gms | German Medical Science

Jahrestagung der Gesellschaft für Medizinische Ausbildung (GMA)

27.09. - 29.09.2012, Aachen

Residents’ ratings of workplace conditions


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  • corresponding author Johannes Forster - St. Josefskrankenhaus, Freiburg, Deutschland
  • Silke Biller - Universität Freiburg, Studiendekanat Medizin, Freiburg, Deutschland
  • Marianne Giesler - Universität Freiburg, Studiendekanat Medizin, Freiburg, Deutschland

Jahrestagung der Gesellschaft für Medizinische Ausbildung (GMA). Aachen, 27.-29.09.2012. Düsseldorf: German Medical Science GMS Publishing House; 2012. DocV507

doi: 10.3205/12gma138, urn:nbn:de:0183-12gma1384

Published: September 18, 2012

© 2012 Forster et al.
This is an Open Access article distributed under the terms of the Creative Commons Attribution License ( You are free: to Share – to copy, distribute and transmit the work, provided the original author and source are credited.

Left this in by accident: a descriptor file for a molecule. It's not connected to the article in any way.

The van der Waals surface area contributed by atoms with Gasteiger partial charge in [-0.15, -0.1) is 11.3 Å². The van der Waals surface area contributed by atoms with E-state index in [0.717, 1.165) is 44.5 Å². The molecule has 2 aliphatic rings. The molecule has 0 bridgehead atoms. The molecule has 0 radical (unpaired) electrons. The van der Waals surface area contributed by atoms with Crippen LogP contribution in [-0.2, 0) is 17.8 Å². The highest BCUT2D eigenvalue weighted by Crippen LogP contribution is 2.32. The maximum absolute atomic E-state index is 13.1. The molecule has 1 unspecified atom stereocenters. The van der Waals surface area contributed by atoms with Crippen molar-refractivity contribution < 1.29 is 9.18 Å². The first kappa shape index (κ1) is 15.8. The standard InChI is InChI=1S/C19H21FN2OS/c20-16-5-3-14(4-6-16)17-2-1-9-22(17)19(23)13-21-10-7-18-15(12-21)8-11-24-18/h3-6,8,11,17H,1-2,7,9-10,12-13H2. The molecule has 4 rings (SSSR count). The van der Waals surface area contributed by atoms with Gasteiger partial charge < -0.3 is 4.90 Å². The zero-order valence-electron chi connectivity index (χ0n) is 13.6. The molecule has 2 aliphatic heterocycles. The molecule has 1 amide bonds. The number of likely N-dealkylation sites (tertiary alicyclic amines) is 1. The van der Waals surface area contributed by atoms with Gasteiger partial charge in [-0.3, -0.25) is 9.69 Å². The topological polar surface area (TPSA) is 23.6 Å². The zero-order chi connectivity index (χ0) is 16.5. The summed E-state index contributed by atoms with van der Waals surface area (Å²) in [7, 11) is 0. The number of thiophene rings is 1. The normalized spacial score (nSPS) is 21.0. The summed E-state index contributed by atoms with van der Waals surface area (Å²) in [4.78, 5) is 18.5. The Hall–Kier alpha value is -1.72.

The aim of this study was to find out whether residents’ ratings of workplace conditions differ by speciality and gender.

Methods: In 2009 all residents who had graduated from medical schools in Baden-Württemberg, Germany up to 1.5 years earlier were surveyed. 514 (42%) responded (61% female). Subjects rated various workplace conditions with respect to their importance to them and to the degree to which they were realized in their present work situation. Mean differences between these two sets of ratings were analyzed by t-tests.

Results: Significant differences between importance and realization ratings were found for “Compatibility of family and work” and “adequate leisure time”. The largest differences were found for residents in general practice, internal medicine, surgery, and gynecology. For residents in anesthesiology and pediatrics smaller differences were observed. Residents in anesthesiology also were more satisfied with their job than residents in other specialities. No gender differences were found.

Conclusion: It seems that “compatibility of family and work” and “adequate leisure time” are job characteristics seldom realized in most clinical specialities.